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Biden appeared to overstate the role of Al Qaeda’s leader

President Biden.Evan Vucci/Associated Press

GUANTÁNAMO BAY, Cuba — In announcing last week that the leader of Al Qaeda, Ayman al-Zawahri, had been killed in a US drone strike in Kabul, President Biden described the long-sought terrorist as “a mastermind” behind the USS Cole bombing in 2000.

Biden also said al-Zawahri was “deeply involved in the planning” of the attacks of Sept. 11, 2001.

There is no doubt that al-Zawahri was the leader of a terrorist movement whose global jihad has killed thousands of people. He was the deputy to Al Qaeda’s founder, Osama bin Laden, and took over the organization in 2011.

But as a matter of historical accuracy, Biden’s words went well beyond how the government and terrorism specialists have described al-Zawahri’s record with regard to those two particularly notorious attacks.


Biden’s portrayal of al-Zawahri as a key plotter of the Sept. 11 attacks was echoed in many news accounts about his speech, including in The New York Times. But it surprised counterterrorism experts, as did the characterization of al-Zawahri’s role in the Cole bombing.

The remarks also raised new questions in the Sept. 11 and USS Cole death penalty cases, which have been mired in pretrial hearings for more than a decade. By Friday, attorneys in both cases said they had formally requested evidence from prosecutors to support Biden’s statements.

Marc Sageman, a former CIA officer who worked with Islamist fighters battling the Soviet occupation of Afghanistan in the 1980s and later wrote several books about terrorism networks and radicalization, said he was puzzled by Biden’s portrayal of al-Zawahri and wondered where the purported role came from.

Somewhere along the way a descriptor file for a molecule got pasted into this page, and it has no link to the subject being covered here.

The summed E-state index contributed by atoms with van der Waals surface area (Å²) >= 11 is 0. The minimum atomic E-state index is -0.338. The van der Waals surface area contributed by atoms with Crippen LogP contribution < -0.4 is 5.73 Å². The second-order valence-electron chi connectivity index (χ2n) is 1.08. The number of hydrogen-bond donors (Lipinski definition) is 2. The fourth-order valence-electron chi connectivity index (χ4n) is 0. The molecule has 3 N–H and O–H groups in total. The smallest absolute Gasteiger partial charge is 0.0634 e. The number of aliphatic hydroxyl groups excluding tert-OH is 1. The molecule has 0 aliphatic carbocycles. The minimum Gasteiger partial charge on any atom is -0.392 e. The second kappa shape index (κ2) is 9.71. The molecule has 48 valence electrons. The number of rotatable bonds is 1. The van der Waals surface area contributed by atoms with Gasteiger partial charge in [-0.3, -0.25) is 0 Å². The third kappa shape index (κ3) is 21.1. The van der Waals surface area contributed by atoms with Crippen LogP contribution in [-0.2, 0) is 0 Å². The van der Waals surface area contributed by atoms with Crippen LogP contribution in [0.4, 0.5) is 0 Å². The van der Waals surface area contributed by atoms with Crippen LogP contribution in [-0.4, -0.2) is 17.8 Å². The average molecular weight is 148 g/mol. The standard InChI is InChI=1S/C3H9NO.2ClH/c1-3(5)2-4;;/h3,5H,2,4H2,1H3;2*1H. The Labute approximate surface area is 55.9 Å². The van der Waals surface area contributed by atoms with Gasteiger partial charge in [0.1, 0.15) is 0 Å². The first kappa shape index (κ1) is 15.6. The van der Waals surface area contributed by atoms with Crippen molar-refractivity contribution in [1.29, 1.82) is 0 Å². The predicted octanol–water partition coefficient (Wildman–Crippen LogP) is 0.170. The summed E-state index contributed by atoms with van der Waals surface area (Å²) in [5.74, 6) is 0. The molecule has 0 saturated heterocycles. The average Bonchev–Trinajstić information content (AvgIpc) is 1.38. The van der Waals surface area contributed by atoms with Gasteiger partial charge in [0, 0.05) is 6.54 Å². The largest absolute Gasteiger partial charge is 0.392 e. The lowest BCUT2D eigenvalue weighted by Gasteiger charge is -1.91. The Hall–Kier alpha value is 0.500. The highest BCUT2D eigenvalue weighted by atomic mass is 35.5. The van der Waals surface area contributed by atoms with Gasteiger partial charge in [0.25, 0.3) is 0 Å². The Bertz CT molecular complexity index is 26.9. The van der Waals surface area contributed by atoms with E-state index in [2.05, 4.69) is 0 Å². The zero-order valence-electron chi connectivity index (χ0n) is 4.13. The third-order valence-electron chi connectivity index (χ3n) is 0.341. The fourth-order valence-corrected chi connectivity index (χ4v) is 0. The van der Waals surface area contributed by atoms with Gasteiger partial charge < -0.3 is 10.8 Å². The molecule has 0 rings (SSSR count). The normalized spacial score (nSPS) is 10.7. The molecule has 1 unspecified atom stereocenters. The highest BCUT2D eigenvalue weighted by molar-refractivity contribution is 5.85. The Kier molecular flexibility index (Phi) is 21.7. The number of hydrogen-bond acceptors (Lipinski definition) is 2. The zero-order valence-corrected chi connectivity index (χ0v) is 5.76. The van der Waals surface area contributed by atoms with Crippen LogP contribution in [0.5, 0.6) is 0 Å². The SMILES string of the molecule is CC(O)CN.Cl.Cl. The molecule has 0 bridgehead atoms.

“Zawahri is a legitimate target,” he said on Aug. 2, a day after the president’s address. “But the justification they gave yesterday was inaccurate. I doubt it. I strongly, strongly doubt it.”

A senior administration official declined to say whether Biden’s wording was part of his prepared remarks drafted by aides who had consulted with the intelligence community and other counterterrorism experts, or whether the president had ad-libbed it.


The official, who spoke on the condition of anonymity to discuss the sensitive matter, defended Biden’s characterization of al-Zawahri’s record in relation to the specific attacks as accurate. The Justice Department had charged al-Zawahri, along with bin Laden and many others, as conspirators in the 1998 bombings of the US embassies in Kenya and Tanzania, the official noted, adding that the government saw “a through line from that to Al Qaeda’s major attacks in 2000, 2001, and beyond.”

During a briefing with reporters shortly before Biden delivered his remarks, a different senior administration official described al-Zawahri as bin Laden’s “deputy during the 9/11 attacks,” which is not in dispute. That official did not mention the Cole.

Prosecutors in federal civilian court and in the military commissions system at Guantánamo Bay have filed multiple indictments against Al Qaeda operatives accused of helping plot the Cole bombing. Those documents are dozens of pages long, laying out the government’s understanding of the participants, meetings, financial transfers, and other moves that made up the conspiracy.

They do not portray al-Zawahri as a mastermind of the operation, a suicide bombing by two men in a skiff that killed 17 US sailors.

A Saudi prisoner, Abd al-Rahim al-Nashiri, is described that way in a death penalty case at Guantánamo Bay. A CIA profile at the time of his transfer in 2006 referred to him as “the mastermind and local manager of the bombing in October 2000.” His charges mention al-Zawahri as one of 26 participants in an Al Qaeda conspiracy to commit acts of terrorism in general, but not as the mastermind.


Nor is al-Zawahri portrayed that way in the 2003 federal court indictment of two accused members of the Cole conspiracy, Fahd al-Quso and Jamal al-Badawi. Both men were killed in US strikes in Yemen, in 2012 and 2019, with President Trump saying on Twitter that al-Badawi was “the leader” of the Cole attack.

A military charge sheet filed in 2012 against five Guantánamo detainees who were accused of conspiring in the Sept. 11 attacks mentioned al-Zawahri only for his joint declaration of war with bin Laden in 1998, in describing the group’s history.

Within hours of Biden’s announcement, former president Barack Obama used similar language on Twitter, calling al-Zawahri “one of the masterminds” of the Sept. 11 attacks.

But defense attorneys said the language did not match the descriptions in the case at Guantánamo.